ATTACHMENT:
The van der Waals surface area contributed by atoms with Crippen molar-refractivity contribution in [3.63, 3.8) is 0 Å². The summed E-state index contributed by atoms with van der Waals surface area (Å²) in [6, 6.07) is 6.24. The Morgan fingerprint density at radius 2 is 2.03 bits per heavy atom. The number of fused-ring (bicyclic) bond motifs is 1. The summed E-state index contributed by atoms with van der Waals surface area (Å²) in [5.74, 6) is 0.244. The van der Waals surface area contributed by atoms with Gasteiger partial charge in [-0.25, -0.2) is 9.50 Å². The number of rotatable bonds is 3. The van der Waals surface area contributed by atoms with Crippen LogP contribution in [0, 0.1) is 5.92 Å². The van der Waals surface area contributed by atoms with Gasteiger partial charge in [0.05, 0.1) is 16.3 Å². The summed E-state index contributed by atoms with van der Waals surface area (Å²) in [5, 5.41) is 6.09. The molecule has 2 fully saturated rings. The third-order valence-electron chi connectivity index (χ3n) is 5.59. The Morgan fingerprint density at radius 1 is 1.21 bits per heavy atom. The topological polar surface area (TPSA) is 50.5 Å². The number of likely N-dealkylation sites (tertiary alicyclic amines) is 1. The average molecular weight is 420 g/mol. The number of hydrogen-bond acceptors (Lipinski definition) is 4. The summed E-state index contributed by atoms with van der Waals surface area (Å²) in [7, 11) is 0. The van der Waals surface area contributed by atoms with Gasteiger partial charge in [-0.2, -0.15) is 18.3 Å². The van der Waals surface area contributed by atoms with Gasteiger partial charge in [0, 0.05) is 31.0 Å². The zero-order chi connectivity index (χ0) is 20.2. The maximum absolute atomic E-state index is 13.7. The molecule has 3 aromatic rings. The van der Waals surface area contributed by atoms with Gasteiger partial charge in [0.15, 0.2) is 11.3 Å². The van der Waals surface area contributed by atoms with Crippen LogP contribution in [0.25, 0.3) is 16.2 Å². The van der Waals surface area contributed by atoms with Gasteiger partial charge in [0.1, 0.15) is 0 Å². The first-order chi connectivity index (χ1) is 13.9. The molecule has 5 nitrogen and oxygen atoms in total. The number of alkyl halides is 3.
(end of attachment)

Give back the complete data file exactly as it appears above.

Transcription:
The van der Waals surface area contributed by atoms with Crippen molar-refractivity contribution in [3.63, 3.8) is 0 Å². The summed E-state index contributed by atoms with van der Waals surface area (Å²) in [6, 6.07) is 6.24. The Morgan fingerprint density at radius 2 is 2.03 bits per heavy atom. The number of fused-ring (bicyclic) bond motifs is 1. The summed E-state index contributed by atoms with van der Waals surface area (Å²) in [5.74, 6) is 0.244. The van der Waals surface area contributed by atoms with Gasteiger partial charge in [-0.25, -0.2) is 9.50 Å². The number of rotatable bonds is 3. The van der Waals surface area contributed by atoms with Crippen LogP contribution in [0, 0.1) is 5.92 Å². The van der Waals surface area contributed by atoms with Gasteiger partial charge in [0.05, 0.1) is 16.3 Å². The summed E-state index contributed by atoms with van der Waals surface area (Å²) in [5, 5.41) is 6.09. The molecule has 2 fully saturated rings. The third-order valence-electron chi connectivity index (χ3n) is 5.59. The Morgan fingerprint density at radius 1 is 1.21 bits per heavy atom. The topological polar surface area (TPSA) is 50.5 Å². The number of likely N-dealkylation sites (tertiary alicyclic amines) is 1. The average molecular weight is 420 g/mol. The number of hydrogen-bond acceptors (Lipinski definition) is 4. The summed E-state index contributed by atoms with van der Waals surface area (Å²) in [7, 11) is 0. The van der Waals surface area contributed by atoms with Gasteiger partial charge in [-0.2, -0.15) is 18.3 Å². The van der Waals surface area contributed by atoms with Gasteiger partial charge in [0, 0.05) is 31.0 Å². The zero-order chi connectivity index (χ0) is 20.2. The maximum absolute atomic E-state index is 13.7. The molecule has 3 aromatic rings. The van der Waals surface area contributed by atoms with Gasteiger partial charge in [0.15, 0.2) is 11.3 Å². The van der Waals surface area contributed by atoms with Crippen LogP contribution in [0.25, 0.3) is 16.2 Å². The van der Waals surface area contributed by atoms with Gasteiger partial charge in [0.1, 0.15) is 0 Å². The first-order chi connectivity index (χ1) is 13.9. The molecule has 5 nitrogen and oxygen atoms in total. The number of alkyl halides is 3.